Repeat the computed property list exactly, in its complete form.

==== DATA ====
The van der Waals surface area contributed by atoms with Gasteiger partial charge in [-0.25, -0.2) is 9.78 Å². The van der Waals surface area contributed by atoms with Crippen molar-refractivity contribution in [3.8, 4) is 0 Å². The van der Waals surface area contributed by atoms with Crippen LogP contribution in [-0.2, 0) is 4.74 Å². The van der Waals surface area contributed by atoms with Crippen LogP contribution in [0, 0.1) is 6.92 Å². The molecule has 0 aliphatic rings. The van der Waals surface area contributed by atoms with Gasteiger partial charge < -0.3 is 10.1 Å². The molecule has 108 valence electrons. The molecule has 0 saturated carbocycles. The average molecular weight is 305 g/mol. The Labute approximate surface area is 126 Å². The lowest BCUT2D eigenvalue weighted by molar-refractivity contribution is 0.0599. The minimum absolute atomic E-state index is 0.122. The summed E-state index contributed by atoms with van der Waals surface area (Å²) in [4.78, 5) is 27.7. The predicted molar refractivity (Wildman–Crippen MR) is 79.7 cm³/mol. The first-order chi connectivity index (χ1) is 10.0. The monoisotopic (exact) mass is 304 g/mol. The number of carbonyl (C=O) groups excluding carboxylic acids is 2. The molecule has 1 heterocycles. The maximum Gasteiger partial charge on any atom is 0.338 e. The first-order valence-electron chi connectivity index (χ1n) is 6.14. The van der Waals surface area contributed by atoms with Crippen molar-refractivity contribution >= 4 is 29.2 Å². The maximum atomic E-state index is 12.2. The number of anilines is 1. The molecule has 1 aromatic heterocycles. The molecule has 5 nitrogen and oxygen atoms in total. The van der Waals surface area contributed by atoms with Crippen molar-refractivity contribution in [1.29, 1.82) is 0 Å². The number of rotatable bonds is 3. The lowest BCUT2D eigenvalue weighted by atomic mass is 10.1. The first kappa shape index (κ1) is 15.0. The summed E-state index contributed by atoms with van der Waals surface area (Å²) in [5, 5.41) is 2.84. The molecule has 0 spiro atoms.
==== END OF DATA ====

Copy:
The van der Waals surface area contributed by atoms with Gasteiger partial charge in [-0.25, -0.2) is 9.78 Å². The van der Waals surface area contributed by atoms with Crippen molar-refractivity contribution in [3.8, 4) is 0 Å². The van der Waals surface area contributed by atoms with Crippen LogP contribution in [-0.2, 0) is 4.74 Å². The van der Waals surface area contributed by atoms with Crippen LogP contribution in [0, 0.1) is 6.92 Å². The molecule has 0 aliphatic rings. The van der Waals surface area contributed by atoms with Gasteiger partial charge < -0.3 is 10.1 Å². The molecule has 108 valence electrons. The molecule has 0 saturated carbocycles. The average molecular weight is 305 g/mol. The Labute approximate surface area is 126 Å². The lowest BCUT2D eigenvalue weighted by molar-refractivity contribution is 0.0599. The minimum absolute atomic E-state index is 0.122. The summed E-state index contributed by atoms with van der Waals surface area (Å²) in [4.78, 5) is 27.7. The predicted molar refractivity (Wildman–Crippen MR) is 79.7 cm³/mol. The first-order chi connectivity index (χ1) is 10.0. The monoisotopic (exact) mass is 304 g/mol. The number of carbonyl (C=O) groups excluding carboxylic acids is 2. The molecule has 1 heterocycles. The maximum Gasteiger partial charge on any atom is 0.338 e. The first-order valence-electron chi connectivity index (χ1n) is 6.14. The van der Waals surface area contributed by atoms with Crippen molar-refractivity contribution >= 4 is 29.2 Å². The maximum atomic E-state index is 12.2. The number of anilines is 1. The molecule has 1 aromatic heterocycles. The molecule has 5 nitrogen and oxygen atoms in total. The van der Waals surface area contributed by atoms with Crippen molar-refractivity contribution in [1.29, 1.82) is 0 Å². The number of rotatable bonds is 3. The lowest BCUT2D eigenvalue weighted by atomic mass is 10.1. The first kappa shape index (κ1) is 15.0. The summed E-state index contributed by atoms with van der Waals surface area (Å²) in [5, 5.41) is 2.84. The molecule has 0 spiro atoms.